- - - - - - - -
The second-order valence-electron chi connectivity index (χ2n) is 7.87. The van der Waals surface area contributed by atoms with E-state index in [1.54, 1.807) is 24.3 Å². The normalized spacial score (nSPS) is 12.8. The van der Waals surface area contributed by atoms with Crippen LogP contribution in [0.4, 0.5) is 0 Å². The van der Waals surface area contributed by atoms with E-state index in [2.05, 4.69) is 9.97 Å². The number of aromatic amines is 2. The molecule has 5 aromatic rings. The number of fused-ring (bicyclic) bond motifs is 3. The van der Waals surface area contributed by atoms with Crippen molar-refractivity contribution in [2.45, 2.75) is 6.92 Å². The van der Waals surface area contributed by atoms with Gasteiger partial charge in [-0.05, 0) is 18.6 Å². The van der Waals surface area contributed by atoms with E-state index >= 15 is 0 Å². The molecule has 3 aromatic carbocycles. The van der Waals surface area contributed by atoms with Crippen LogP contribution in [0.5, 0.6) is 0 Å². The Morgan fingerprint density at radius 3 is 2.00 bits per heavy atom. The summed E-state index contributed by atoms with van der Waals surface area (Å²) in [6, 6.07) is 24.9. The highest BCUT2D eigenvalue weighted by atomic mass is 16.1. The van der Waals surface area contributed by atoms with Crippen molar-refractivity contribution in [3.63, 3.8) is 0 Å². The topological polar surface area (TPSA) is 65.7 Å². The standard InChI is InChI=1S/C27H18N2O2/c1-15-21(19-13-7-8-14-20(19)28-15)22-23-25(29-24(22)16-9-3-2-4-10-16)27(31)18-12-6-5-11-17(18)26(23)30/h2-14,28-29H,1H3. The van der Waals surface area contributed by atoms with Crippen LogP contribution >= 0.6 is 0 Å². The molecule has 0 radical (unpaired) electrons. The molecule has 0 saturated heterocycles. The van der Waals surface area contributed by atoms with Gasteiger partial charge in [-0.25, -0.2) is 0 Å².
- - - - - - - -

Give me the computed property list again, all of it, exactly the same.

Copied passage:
The second-order valence-electron chi connectivity index (χ2n) is 7.87. The van der Waals surface area contributed by atoms with E-state index in [1.54, 1.807) is 24.3 Å². The normalized spacial score (nSPS) is 12.8. The van der Waals surface area contributed by atoms with Crippen LogP contribution in [0.4, 0.5) is 0 Å². The van der Waals surface area contributed by atoms with E-state index in [2.05, 4.69) is 9.97 Å². The number of aromatic amines is 2. The molecule has 5 aromatic rings. The number of fused-ring (bicyclic) bond motifs is 3. The van der Waals surface area contributed by atoms with Crippen molar-refractivity contribution in [2.45, 2.75) is 6.92 Å². The van der Waals surface area contributed by atoms with Gasteiger partial charge in [-0.05, 0) is 18.6 Å². The van der Waals surface area contributed by atoms with E-state index >= 15 is 0 Å². The molecule has 3 aromatic carbocycles. The van der Waals surface area contributed by atoms with Crippen LogP contribution in [0.5, 0.6) is 0 Å². The Morgan fingerprint density at radius 3 is 2.00 bits per heavy atom. The summed E-state index contributed by atoms with van der Waals surface area (Å²) in [6, 6.07) is 24.9. The highest BCUT2D eigenvalue weighted by atomic mass is 16.1. The van der Waals surface area contributed by atoms with Crippen molar-refractivity contribution in [3.63, 3.8) is 0 Å². The topological polar surface area (TPSA) is 65.7 Å². The standard InChI is InChI=1S/C27H18N2O2/c1-15-21(19-13-7-8-14-20(19)28-15)22-23-25(29-24(22)16-9-3-2-4-10-16)27(31)18-12-6-5-11-17(18)26(23)30/h2-14,28-29H,1H3. The van der Waals surface area contributed by atoms with Crippen LogP contribution >= 0.6 is 0 Å². The molecule has 0 radical (unpaired) electrons. The molecule has 0 saturated heterocycles. The van der Waals surface area contributed by atoms with Gasteiger partial charge in [-0.25, -0.2) is 0 Å².